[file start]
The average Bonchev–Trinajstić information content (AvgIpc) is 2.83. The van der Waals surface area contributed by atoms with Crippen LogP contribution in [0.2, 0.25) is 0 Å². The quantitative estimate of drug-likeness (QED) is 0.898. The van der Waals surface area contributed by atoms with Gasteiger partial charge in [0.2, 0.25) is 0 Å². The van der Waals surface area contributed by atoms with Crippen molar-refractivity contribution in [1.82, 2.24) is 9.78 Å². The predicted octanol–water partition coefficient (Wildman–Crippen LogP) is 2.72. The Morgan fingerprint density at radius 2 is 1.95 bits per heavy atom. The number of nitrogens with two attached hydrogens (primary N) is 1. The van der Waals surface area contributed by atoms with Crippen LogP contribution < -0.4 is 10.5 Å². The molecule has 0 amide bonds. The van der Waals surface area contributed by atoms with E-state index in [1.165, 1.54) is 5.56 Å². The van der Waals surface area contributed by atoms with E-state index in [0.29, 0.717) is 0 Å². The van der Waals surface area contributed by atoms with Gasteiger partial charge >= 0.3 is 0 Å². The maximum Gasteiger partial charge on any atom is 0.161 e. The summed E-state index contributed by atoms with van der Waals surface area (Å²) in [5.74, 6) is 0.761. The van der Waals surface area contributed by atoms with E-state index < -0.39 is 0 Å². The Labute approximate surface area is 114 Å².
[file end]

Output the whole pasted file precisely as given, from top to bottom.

The average Bonchev–Trinajstić information content (AvgIpc) is 2.83. The van der Waals surface area contributed by atoms with Crippen LogP contribution in [0.2, 0.25) is 0 Å². The quantitative estimate of drug-likeness (QED) is 0.898. The van der Waals surface area contributed by atoms with Gasteiger partial charge in [0.2, 0.25) is 0 Å². The van der Waals surface area contributed by atoms with Crippen molar-refractivity contribution in [1.82, 2.24) is 9.78 Å². The predicted octanol–water partition coefficient (Wildman–Crippen LogP) is 2.72. The Morgan fingerprint density at radius 2 is 1.95 bits per heavy atom. The number of nitrogens with two attached hydrogens (primary N) is 1. The van der Waals surface area contributed by atoms with Crippen LogP contribution < -0.4 is 10.5 Å². The molecule has 0 amide bonds. The van der Waals surface area contributed by atoms with E-state index in [1.165, 1.54) is 5.56 Å². The van der Waals surface area contributed by atoms with E-state index in [0.29, 0.717) is 0 Å². The van der Waals surface area contributed by atoms with Gasteiger partial charge >= 0.3 is 0 Å². The maximum Gasteiger partial charge on any atom is 0.161 e. The summed E-state index contributed by atoms with van der Waals surface area (Å²) in [5.74, 6) is 0.761. The van der Waals surface area contributed by atoms with E-state index < -0.39 is 0 Å². The Labute approximate surface area is 114 Å².